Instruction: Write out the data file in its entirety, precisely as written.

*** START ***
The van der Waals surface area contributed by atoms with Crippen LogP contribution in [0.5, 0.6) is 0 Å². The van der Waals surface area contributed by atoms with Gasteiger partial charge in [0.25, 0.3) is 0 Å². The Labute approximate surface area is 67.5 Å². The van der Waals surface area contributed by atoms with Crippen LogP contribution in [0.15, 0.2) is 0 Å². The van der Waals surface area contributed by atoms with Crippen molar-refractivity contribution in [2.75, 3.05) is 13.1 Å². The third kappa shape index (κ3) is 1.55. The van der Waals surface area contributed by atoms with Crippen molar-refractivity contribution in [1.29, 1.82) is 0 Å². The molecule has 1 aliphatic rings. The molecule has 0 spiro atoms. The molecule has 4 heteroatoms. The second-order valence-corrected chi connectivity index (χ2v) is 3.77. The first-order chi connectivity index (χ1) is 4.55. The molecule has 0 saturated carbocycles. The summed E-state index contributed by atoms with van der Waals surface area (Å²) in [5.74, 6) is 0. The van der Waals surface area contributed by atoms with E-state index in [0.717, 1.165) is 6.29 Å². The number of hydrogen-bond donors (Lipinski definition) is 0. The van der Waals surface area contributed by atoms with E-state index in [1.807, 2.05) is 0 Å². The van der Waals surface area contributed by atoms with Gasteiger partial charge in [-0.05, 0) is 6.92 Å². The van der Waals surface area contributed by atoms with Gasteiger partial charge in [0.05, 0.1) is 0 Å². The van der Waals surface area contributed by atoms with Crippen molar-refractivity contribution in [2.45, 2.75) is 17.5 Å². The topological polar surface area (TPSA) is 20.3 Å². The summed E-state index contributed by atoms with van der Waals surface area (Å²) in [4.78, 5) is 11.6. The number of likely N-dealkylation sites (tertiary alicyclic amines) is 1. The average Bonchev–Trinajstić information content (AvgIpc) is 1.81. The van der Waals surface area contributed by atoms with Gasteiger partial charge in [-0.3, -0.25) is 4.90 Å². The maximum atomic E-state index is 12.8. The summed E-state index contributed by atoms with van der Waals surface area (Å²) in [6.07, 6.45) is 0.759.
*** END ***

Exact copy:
The van der Waals surface area contributed by atoms with Crippen LogP contribution in [0.5, 0.6) is 0 Å². The van der Waals surface area contributed by atoms with Gasteiger partial charge in [0.25, 0.3) is 0 Å². The Labute approximate surface area is 67.5 Å². The van der Waals surface area contributed by atoms with Crippen LogP contribution in [0.15, 0.2) is 0 Å². The van der Waals surface area contributed by atoms with Crippen molar-refractivity contribution in [2.75, 3.05) is 13.1 Å². The third kappa shape index (κ3) is 1.55. The van der Waals surface area contributed by atoms with Crippen molar-refractivity contribution in [1.29, 1.82) is 0 Å². The molecule has 1 aliphatic rings. The molecule has 0 spiro atoms. The molecule has 4 heteroatoms. The second-order valence-corrected chi connectivity index (χ2v) is 3.77. The first-order chi connectivity index (χ1) is 4.55. The molecule has 0 saturated carbocycles. The summed E-state index contributed by atoms with van der Waals surface area (Å²) in [5.74, 6) is 0. The van der Waals surface area contributed by atoms with E-state index in [0.717, 1.165) is 6.29 Å². The number of hydrogen-bond donors (Lipinski definition) is 0. The van der Waals surface area contributed by atoms with E-state index in [1.807, 2.05) is 0 Å². The van der Waals surface area contributed by atoms with Gasteiger partial charge in [-0.05, 0) is 6.92 Å². The van der Waals surface area contributed by atoms with Gasteiger partial charge in [0.05, 0.1) is 0 Å². The van der Waals surface area contributed by atoms with Crippen molar-refractivity contribution in [2.45, 2.75) is 17.5 Å². The topological polar surface area (TPSA) is 20.3 Å². The summed E-state index contributed by atoms with van der Waals surface area (Å²) in [4.78, 5) is 11.6. The number of likely N-dealkylation sites (tertiary alicyclic amines) is 1. The average Bonchev–Trinajstić information content (AvgIpc) is 1.81. The van der Waals surface area contributed by atoms with Gasteiger partial charge in [-0.3, -0.25) is 4.90 Å². The maximum atomic E-state index is 12.8. The summed E-state index contributed by atoms with van der Waals surface area (Å²) in [6.07, 6.45) is 0.759.